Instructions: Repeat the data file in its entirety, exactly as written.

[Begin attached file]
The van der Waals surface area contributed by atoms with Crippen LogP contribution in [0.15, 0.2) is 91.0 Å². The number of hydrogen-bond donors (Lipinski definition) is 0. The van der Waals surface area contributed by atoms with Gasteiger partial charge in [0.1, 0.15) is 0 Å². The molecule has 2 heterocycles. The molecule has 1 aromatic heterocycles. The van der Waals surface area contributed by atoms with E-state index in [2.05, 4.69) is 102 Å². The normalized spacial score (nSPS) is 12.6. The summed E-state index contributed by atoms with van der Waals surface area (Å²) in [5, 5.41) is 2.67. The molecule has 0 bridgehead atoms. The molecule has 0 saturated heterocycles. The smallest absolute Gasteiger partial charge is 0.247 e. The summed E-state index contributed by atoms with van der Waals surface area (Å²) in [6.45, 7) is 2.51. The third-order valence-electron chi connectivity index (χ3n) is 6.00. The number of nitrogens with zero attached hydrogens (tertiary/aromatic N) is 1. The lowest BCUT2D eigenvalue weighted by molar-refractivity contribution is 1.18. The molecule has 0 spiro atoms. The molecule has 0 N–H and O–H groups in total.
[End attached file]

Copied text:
The van der Waals surface area contributed by atoms with Crippen LogP contribution in [0.15, 0.2) is 91.0 Å². The number of hydrogen-bond donors (Lipinski definition) is 0. The van der Waals surface area contributed by atoms with Gasteiger partial charge in [0.1, 0.15) is 0 Å². The molecule has 2 heterocycles. The molecule has 1 aromatic heterocycles. The van der Waals surface area contributed by atoms with E-state index in [2.05, 4.69) is 102 Å². The normalized spacial score (nSPS) is 12.6. The summed E-state index contributed by atoms with van der Waals surface area (Å²) in [5, 5.41) is 2.67. The molecule has 0 bridgehead atoms. The molecule has 0 saturated heterocycles. The smallest absolute Gasteiger partial charge is 0.247 e. The summed E-state index contributed by atoms with van der Waals surface area (Å²) in [6.45, 7) is 2.51. The third-order valence-electron chi connectivity index (χ3n) is 6.00. The number of nitrogens with zero attached hydrogens (tertiary/aromatic N) is 1. The lowest BCUT2D eigenvalue weighted by molar-refractivity contribution is 1.18. The molecule has 0 spiro atoms. The molecule has 0 N–H and O–H groups in total.